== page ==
Linux process management commands with examples with pdf
So, guys I am back with the next part of my attempt to teach some basics to you. Those who have seen all the seven parts of this series must continue with this article. Those who haven’t read must check the previous parts of this series must read them before reading the current one. This article is based on Linux process management.
Linux Process Management
In the last part I told you about the networking command of the Linux OS. In this part we are going to talk about the linux process management. Process management in Linux is a very important part of Linux administration. There is many times when the process that should be closed naturally do not closes, then these process management commands came to focus.
In Linux, every process is termed as a program, the system processes are called as demons. For example http process is referred as httpd demon.
Also Read :- CHMOD 775
The linux process management are very powerful for a process who is behaving unnaturally.
Process Running in the System
To know about all the process running on the computer, the command ps is used with 3 switches i.e. a,u,x. The command is typed as
The switch a,u,x are referred as all processes, user & processes not associated to a terminal respectively. After the command is entered, it will show you four things about every process i.e. user ,PID (process identifier) , %CPU , percentage of memory used.
The command is ps can be used with one more switch i.e. A. This switch provides us some limited information about the processes. This command will show you Process ID & Time when it started. To manage a process ID is very useful in controlling a process.
Top command is same as ps command but the basic difference is about this command is that it only shows you those process that are using more resources than other smaller processes. Another difference is that, this command is dynamic. The process which will be completed will disappear in the display & other processes will take its place.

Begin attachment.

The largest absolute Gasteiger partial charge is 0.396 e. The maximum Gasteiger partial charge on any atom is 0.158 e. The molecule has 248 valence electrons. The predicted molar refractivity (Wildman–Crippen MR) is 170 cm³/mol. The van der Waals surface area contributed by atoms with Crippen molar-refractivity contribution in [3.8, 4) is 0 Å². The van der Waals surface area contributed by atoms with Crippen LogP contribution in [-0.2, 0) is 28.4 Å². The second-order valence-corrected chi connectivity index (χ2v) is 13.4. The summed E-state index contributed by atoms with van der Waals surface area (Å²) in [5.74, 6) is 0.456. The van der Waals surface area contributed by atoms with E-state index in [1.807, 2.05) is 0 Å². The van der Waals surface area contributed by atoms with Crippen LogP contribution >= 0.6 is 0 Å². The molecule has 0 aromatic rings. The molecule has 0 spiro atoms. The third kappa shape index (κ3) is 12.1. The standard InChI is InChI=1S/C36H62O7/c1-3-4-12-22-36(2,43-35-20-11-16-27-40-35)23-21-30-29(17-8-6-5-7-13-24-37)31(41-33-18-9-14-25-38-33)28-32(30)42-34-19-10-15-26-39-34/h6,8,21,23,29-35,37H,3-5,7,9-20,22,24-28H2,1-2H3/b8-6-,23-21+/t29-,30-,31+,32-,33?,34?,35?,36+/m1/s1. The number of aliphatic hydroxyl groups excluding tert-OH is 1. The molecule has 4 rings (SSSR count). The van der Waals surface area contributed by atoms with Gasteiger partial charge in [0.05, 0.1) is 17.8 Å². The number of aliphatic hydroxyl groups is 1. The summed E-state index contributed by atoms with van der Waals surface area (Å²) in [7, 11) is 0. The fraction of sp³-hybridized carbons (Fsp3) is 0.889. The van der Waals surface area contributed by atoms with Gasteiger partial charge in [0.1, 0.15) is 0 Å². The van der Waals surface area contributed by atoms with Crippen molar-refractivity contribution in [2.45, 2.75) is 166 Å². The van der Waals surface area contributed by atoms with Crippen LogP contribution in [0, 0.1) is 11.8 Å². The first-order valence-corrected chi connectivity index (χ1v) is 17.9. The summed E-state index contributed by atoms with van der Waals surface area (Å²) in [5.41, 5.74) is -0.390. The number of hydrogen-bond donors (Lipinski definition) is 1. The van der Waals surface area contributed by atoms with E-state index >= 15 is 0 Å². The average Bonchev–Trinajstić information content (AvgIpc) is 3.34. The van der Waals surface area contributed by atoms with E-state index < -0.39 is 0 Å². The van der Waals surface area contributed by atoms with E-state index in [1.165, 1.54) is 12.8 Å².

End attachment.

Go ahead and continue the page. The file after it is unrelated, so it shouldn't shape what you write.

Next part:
Kill a process
To kill a process means to remove a process from the main memory. When a process do not terminate naturally then we have to terminate a process by kill command. The command needs the process Id of the process & uses the Id to kill the process.
kill <process ID>
There are some processes who still do not get terminated after the kill command, then using a switch in the command you can kill the process.
Set a priority to a process
You can not exactly set a priority to a process but you can tell kernel to give a little priority to a process. Processes are given the priority with the help of numbers. These numbers are from 0 to 127, with 0 as highest priority & 127 as the lowest.
The priority of a process is decided by the kernel. We can still give a hint to the kernel to prioritize the process by using nice command. With nice command, a process gets a priority between -20 to 19.
We can also set a priority between -20 to 19 by using this simple -n switch.
nice -n -20 airbase-ng -a 00:09:5B:6F:64:1E –essid “Elroy” -c 11 mon0
In this command a process airbase-ng is given a priority of 20. In fact we can renice the process by using the command renice like this.
renice 15 5143
5143 is the process Id of airbase-ng & the priority given to this process is 15.
Push Process in the background
If we don’t want to use a terminal or a process for some time, then we can put it to background. This can be done by using & sign from the keyboard. The command will look like this.
airbase-ng -a 00:09:5B:6F:64:1E –essid “Elroy” -c 11 mon0 &
To bring back the process back to foreground use fg command in the terminal. You can also use the ctrl + z command to put back in background.
Thanks for reading this article, I hope you have understand the Linux process management concepts which I told you here. It complete for now. Follow us on Facebook for more updates like this one. Thank You.